Paul Muni as Tony Camonte, ruthless Italian-born bootlegger and mob enforcer
Chicago, Summer 1927
Release Date: April 9, 1932
Director: Howard Hawks
I’m wrapping up what turned out to be a week focused on classic gangster style with a look at one of my favorite mob movies, the original Scarface released in 1932. Both the film and its source novel of the same name by Armitage Trail (Maurice R. Coons) were undoubtedly inspired by the rise and fall of Chicago kingpin Al Capone, who reportedly grew to love the film so much that the owned his own print of it.
Tony Camonte’s rise through the underworld is depicted by a Thompson submachine gun blowing through the pages of a calendar, stopping somewhere around Friday, August 26, for the action to begin. (August 26 fell on a Friday in 1927 and 1932; as the events that inspired the film occurred throughout the 1920s and production wrapped in mid-1931, it’s safe to assume that this scene picks up the action around the late summer of 1927. Anyway…)
Spectacularly attired in a bold new suit, Tony runs into Poppy (Karen Morley), his boss’s platinum blonde moll, who is getting a little warmer to Tony’s form after his repeated attempts at seduction.
Poppy: You sure are a funny mixture, Tony.
Tony: That’s the first time you’ve smiled.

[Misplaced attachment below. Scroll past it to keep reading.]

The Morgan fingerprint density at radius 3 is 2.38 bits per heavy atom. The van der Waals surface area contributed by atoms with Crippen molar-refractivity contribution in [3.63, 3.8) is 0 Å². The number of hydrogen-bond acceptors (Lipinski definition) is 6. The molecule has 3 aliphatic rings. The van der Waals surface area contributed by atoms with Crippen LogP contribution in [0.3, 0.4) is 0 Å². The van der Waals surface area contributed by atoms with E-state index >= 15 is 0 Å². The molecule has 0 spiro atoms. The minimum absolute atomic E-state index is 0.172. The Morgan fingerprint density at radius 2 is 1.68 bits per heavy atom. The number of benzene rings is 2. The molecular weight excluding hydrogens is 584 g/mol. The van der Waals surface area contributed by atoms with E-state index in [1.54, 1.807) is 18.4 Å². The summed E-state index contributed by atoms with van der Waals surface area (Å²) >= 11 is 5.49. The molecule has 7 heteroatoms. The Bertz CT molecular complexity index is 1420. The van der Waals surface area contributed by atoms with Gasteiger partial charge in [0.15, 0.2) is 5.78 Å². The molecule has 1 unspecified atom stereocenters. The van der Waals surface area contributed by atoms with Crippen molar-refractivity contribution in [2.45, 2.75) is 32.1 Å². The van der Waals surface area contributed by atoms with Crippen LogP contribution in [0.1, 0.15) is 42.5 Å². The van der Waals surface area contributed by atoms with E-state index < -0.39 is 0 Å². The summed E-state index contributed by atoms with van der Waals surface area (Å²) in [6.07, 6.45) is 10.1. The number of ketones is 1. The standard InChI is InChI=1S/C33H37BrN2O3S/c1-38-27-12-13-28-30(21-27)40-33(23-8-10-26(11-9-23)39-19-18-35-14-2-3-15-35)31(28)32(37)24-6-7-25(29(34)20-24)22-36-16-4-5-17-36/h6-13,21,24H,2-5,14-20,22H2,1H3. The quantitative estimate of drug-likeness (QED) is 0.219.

Tony: How do you mean you think I’m funny?
Poppy: You just are, that’s all.
Does this exchange seem familiar?
What’d He Wear?
Tony: Hey, what’s all the time eatin’ you? You afraid of me?
Poppy: Well, that outfit’s enough to give anybody the yips.
Tony: Nice, huh? I got three more. Different colors.
Tony Camonte makes quite an impression on Poppy – and the audience – when he struts into his gang headquarters sporting a snazzy double-breasted three-piece suit in a fancy “basketweave check” suiting… in this case, “basketweave” refers to the pattern of the suiting rather than the actual woven fabric.
From a distance, the suiting looks more like a field of dark lozenges against a light-colored ground, but a closer look reveals the unique interconnected pattern.
The unique suit parallels Tony’s unique rise through the underworld, disobeying orders and protocol just as he eschews traditional standards of “tasteful” dress. The distinction is made especially clear as the brash Tony is forced to defend his rash decisions to his exasperated boss, Johnny Lovo (Osgood Perkins).
The tactful if overly cautious Lovo is dressed in a subdued dark pinstripe three-piece suit, plain white shirt, and striped tie, a standard look for the typical American businessman through the 20th century, the total opposite of Tony’s frantic suit, striped shirt, and sparkling diamond tie tack.
Now that Tony is on the fast track to power and success, he wears exclusively double-breasted suits from this point forward; even his black dinner jacket is double-breasted per a newly popular style of black tie dress in the early 1930s.
This double-breasted suit jacket has a six-on-two (6×2) button front that he keeps fastened at all times, with an era-consistent full wrap that covers most of his torso and all but the very top of the suit’s matching single-breasted waistcoat.
The full-bellied peak lapels have long, straight gorges and a buttonhole through each side. The shoulders are padded and structured with roped sleeveheads, and the back is ventless. The flapped hip pockets are straight in line with the lowest row of buttons, and the welted breast pocket is embellished with a dark printed silk kerchief that is rakishly flopping out.